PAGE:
At 6’5″ and 246 pounds, former Michigan Wolverines tight end Jake Butt is poised to be selected during the first two days of the 2017 NFL Draft. Butt, who was selected to two consecutive second team AP All-American teams, finished the 2016 seasons with 46 catches, 546 yards, and 4 touchdown catches.

Originally a highly regarded NFL prospect, a torn ACL during the Orange Bowl against Florida State has pushed Butt down some draft boards.

I am not here to speculate on injuries, however, so let’s take a look at the tape and see what Jake Butt could bring to an NFL team.

Strengths

Jake Butt is a versatile, modern day tight end. With the ability to line up both in-line, in the slot, as an h-back, and even as an outside receiver, Butt is able to be moved around the field and be dangerous from just about anywhere.

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Here we see Butt lined up outside the far hash-marks. Running a decently smooth vertical route for a big bodied tight end, Butt beats the Indiana corner with a double move to get open deep.

While he doesn’t have the speed to create much separation, he is able to utilize his size and leverage to box out the corner and make the catch. With long arms and big, strong hands. Butt is big enough to be a threat both over the middle and over the top in the red zone.

Butt is also a very willing run/pass blocker. When needed, he does a decent job with blocking the second level as well. Countless times I saw him shield off corners in open space to spring long runs.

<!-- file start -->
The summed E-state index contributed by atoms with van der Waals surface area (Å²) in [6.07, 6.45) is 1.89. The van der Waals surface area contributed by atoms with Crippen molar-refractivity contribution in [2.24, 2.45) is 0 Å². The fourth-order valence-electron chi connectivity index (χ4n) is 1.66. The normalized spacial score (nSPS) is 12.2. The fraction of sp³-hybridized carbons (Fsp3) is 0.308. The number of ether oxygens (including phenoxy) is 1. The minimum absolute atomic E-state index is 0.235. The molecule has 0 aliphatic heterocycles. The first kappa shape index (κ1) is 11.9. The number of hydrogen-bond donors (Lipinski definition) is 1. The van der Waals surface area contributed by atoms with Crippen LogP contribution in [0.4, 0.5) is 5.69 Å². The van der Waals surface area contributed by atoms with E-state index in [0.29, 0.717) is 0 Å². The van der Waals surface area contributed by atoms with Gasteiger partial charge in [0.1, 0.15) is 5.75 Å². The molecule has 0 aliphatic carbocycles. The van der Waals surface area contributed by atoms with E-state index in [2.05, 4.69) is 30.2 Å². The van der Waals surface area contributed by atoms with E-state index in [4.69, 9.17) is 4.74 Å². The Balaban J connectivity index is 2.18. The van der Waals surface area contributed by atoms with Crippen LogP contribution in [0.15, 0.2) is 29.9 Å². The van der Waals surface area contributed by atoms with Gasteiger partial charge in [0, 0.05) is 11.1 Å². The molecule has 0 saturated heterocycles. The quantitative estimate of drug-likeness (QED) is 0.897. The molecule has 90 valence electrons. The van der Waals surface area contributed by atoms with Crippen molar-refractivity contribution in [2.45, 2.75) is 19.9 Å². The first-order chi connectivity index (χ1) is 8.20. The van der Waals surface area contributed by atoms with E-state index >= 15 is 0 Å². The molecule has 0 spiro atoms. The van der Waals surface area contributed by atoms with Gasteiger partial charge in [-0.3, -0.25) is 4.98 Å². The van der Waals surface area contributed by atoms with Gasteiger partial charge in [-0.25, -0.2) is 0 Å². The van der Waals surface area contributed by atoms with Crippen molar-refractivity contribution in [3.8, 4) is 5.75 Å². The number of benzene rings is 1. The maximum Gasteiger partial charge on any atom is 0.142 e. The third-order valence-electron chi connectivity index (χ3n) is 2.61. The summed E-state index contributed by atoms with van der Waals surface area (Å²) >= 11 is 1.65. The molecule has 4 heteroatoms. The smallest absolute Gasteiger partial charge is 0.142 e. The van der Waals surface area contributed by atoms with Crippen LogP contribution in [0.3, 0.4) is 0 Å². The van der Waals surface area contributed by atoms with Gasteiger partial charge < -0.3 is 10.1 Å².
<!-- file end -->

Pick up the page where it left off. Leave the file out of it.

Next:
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Here we see Butt execute a powerful down block on Ohio State’s EDGE defender, driving him down the line of scrimmage and into the ground. While he did not typically move defensive linemen off the ball, he is a smart and willing blocker who used body position to his advantage.

A smart route runner, Jake Butt finds soft spots in zones nicely. He is almost similar to Jason Witten in the sense that he is not great after the catch, but he is a savvy route runner who can get himself open. With his body frame, strength, and athleticism, Butt is a serious receiving threat for a tight end.

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Here is a good example of Butt’s smart route running. Instead of stopping his route in front of the defender, he baits the defender into coming downfield before shaking him to the outside. Then, once he catches the ball, Butt does a good job of getting to the sticks.

Weaknesses

First things first, Butt needs to improve his run blocking technique. Often times his pad level is way too high, and it causes him to get pushed around by strong linemen. He also fails to bring his hips sometimes, and will stop his feet on contact.

Butt is also not very quick, and doesn’t have the lateral quickness that most teams look for in their number one tight ends. He doesn’t possess the big play ability which OJ Howard, David Njoku, or Evan Engram bring, but he is a solid tight end in his own right.

Coming off a ACL tear in the Orange Bowl there will be questions about his health, but Jake Butt earns an early third round grade from me based off his game tape. Jake Butt can be a solid NFL tight end who plays all three downs, and has the versatility to be moved around an offense at the next level.

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